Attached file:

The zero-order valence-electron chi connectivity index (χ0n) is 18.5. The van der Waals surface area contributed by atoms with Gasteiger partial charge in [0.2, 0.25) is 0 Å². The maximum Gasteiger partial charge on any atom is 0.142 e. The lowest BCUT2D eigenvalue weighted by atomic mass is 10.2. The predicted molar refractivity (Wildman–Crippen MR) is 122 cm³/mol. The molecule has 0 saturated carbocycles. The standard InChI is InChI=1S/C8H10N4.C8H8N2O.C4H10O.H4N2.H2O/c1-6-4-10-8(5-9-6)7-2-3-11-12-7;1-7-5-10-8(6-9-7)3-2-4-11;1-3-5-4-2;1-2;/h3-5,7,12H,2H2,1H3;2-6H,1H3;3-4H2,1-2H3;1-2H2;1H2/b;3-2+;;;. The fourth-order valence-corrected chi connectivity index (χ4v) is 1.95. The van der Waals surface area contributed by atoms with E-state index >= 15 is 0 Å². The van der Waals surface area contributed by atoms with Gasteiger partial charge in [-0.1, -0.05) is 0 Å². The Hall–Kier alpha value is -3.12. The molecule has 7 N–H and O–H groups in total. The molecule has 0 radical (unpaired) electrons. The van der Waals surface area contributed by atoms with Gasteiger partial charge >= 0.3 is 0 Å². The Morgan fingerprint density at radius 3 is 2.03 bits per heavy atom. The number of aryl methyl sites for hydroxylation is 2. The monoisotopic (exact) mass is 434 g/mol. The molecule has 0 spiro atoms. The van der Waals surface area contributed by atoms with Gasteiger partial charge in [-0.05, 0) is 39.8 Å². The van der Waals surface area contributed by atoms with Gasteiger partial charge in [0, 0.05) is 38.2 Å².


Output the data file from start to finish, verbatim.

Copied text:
The zero-order valence-electron chi connectivity index (χ0n) is 18.5. The van der Waals surface area contributed by atoms with Gasteiger partial charge in [0.2, 0.25) is 0 Å². The maximum Gasteiger partial charge on any atom is 0.142 e. The lowest BCUT2D eigenvalue weighted by atomic mass is 10.2. The predicted molar refractivity (Wildman–Crippen MR) is 122 cm³/mol. The molecule has 0 saturated carbocycles. The standard InChI is InChI=1S/C8H10N4.C8H8N2O.C4H10O.H4N2.H2O/c1-6-4-10-8(5-9-6)7-2-3-11-12-7;1-7-5-10-8(6-9-7)3-2-4-11;1-3-5-4-2;1-2;/h3-5,7,12H,2H2,1H3;2-6H,1H3;3-4H2,1-2H3;1-2H2;1H2/b;3-2+;;;. The fourth-order valence-corrected chi connectivity index (χ4v) is 1.95. The van der Waals surface area contributed by atoms with E-state index >= 15 is 0 Å². The van der Waals surface area contributed by atoms with Gasteiger partial charge in [-0.1, -0.05) is 0 Å². The Hall–Kier alpha value is -3.12. The molecule has 7 N–H and O–H groups in total. The molecule has 0 radical (unpaired) electrons. The van der Waals surface area contributed by atoms with Gasteiger partial charge >= 0.3 is 0 Å². The Morgan fingerprint density at radius 3 is 2.03 bits per heavy atom. The number of aryl methyl sites for hydroxylation is 2. The monoisotopic (exact) mass is 434 g/mol. The molecule has 0 spiro atoms. The van der Waals surface area contributed by atoms with Gasteiger partial charge in [-0.05, 0) is 39.8 Å². The van der Waals surface area contributed by atoms with Gasteiger partial charge in [0, 0.05) is 38.2 Å².